From the Guest Editor

Article excerpt

The theme of this issue of American secondary Education is Reexamining and Renewing Middle Level Education. Middle level reform has a history of over four decades of accomplishment, but the current challenges facing middle level students and educators require taking another hard look. Early leaders of the middle school movement were instrumental in defining a course of action for middle level educators. They established the National Middle School Association, which now has over 55 affiliates around the world helping young adolescents become successful people. Many of the students in those early middle schools are now teachers in today's middle schools.

In 1989, Turning Points, the report of the Carnegie Commission on Adolescent Development was published. It became a call to greater action on a national level to transform the way young adolescents were being taught. That publication was revisited in 2000 and continues to help guide reform efforts. But all is not smooth in this ongoing effort. The initial No Child Left Behind did leave middle school students behind. Some city districts have discontinued middle schools, and the movement has been criticized by many for placing concern for the psychological development of students above concern for rigor. Some middle level schools still have not embraced central concepts of middle school education such as advisory programs and interdisciplinary instruction -- even when they have the "middle school" name above their doors.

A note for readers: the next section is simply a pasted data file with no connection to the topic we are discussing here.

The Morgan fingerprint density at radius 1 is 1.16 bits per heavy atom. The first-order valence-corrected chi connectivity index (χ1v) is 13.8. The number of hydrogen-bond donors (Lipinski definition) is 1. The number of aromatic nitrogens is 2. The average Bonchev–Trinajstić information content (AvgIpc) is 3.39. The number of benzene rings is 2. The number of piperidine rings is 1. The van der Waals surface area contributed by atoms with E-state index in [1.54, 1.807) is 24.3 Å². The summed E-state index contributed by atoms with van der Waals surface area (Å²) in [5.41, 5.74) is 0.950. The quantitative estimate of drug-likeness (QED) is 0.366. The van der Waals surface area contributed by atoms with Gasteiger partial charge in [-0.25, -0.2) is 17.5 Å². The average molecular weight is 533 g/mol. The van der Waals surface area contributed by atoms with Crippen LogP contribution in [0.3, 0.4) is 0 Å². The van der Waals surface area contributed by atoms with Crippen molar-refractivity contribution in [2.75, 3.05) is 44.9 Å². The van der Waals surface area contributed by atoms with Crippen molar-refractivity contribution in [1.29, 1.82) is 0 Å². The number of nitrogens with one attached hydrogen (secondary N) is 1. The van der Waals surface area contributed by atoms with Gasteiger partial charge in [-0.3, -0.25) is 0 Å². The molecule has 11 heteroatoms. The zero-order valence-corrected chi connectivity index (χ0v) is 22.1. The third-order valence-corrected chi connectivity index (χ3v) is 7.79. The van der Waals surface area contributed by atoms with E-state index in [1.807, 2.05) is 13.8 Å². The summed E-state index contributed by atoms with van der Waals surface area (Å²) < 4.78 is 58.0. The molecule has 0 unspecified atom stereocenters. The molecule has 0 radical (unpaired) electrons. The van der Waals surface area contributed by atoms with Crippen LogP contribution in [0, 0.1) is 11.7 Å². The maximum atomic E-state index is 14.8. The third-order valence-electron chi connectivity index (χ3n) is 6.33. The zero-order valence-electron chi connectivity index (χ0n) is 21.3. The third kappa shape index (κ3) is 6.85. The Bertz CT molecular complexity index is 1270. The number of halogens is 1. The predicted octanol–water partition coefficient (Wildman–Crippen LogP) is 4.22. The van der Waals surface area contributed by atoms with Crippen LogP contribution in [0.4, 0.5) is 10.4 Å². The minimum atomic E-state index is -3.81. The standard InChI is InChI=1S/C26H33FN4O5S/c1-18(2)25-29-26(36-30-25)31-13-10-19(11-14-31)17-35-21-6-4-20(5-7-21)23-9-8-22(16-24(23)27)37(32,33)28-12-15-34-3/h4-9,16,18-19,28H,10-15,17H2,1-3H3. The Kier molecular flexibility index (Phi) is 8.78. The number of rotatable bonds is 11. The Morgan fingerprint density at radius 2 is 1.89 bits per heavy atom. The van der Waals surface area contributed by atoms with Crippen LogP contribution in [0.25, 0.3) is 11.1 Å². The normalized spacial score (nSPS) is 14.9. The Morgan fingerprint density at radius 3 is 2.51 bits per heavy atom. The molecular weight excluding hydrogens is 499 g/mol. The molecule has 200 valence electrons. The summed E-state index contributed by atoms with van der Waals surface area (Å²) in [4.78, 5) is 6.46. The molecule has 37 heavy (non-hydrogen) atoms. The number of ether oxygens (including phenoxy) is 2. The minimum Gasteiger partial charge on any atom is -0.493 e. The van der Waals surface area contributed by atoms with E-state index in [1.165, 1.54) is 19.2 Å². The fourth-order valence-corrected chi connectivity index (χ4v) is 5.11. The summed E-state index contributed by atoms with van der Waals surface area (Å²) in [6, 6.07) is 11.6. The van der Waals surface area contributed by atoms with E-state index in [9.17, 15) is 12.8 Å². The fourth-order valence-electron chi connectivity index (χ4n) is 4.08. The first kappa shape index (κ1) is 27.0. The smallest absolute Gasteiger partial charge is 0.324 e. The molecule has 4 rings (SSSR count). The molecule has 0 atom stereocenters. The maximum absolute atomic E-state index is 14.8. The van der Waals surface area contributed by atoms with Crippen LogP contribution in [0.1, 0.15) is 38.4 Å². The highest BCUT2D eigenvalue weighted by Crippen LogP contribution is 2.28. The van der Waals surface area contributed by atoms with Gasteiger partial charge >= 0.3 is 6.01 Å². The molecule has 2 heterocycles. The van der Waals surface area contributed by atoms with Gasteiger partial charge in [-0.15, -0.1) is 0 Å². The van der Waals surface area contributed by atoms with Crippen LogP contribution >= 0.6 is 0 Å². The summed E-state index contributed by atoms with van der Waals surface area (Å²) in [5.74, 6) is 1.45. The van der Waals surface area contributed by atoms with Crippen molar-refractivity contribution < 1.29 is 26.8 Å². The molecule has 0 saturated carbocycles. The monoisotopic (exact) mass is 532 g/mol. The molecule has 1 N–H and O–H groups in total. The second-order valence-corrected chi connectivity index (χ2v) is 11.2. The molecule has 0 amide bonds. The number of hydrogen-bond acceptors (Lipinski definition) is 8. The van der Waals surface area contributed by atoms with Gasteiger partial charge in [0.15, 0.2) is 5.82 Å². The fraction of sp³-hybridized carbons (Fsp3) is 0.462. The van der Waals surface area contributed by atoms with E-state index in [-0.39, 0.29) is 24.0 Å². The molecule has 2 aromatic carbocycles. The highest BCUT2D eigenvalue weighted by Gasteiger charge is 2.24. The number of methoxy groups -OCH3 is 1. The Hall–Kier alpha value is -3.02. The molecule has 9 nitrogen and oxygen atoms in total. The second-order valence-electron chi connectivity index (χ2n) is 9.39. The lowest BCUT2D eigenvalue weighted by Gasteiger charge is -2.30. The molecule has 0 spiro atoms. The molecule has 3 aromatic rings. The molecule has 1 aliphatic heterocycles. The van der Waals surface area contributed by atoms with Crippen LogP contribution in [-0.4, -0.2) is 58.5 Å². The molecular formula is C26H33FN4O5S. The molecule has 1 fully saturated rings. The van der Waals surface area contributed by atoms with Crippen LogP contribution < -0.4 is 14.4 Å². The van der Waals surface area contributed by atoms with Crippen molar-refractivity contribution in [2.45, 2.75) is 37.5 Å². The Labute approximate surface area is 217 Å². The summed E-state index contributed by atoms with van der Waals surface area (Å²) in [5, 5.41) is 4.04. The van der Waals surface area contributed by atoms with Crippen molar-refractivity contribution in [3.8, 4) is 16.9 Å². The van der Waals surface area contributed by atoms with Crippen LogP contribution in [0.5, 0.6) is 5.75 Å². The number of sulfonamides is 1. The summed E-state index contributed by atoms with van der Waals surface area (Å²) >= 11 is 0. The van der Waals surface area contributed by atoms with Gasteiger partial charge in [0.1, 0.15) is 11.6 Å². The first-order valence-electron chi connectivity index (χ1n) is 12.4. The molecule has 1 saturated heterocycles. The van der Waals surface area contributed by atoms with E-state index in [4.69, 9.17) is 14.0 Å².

This issue of ASE hopes to raise some questions, give some answers, point out new directions, and keep the movement fresh. As guest editor, I want to personally thank each and every one of the authors for making a contribution toward reexamining and renewing middle level education.

Tom Erb is in a unique position to see the field of middle level education from a comprehensive point of view. As the editor of NMSA's Middle School Journal, he is knowledgeable about both the achievements of middle level education and about its critics. In this issue, he cites solid research studies to reaffirm the success of the middle school movement and to refute attacks such as those by Cheri Yecke, Florida's new Chancellor of Education. …


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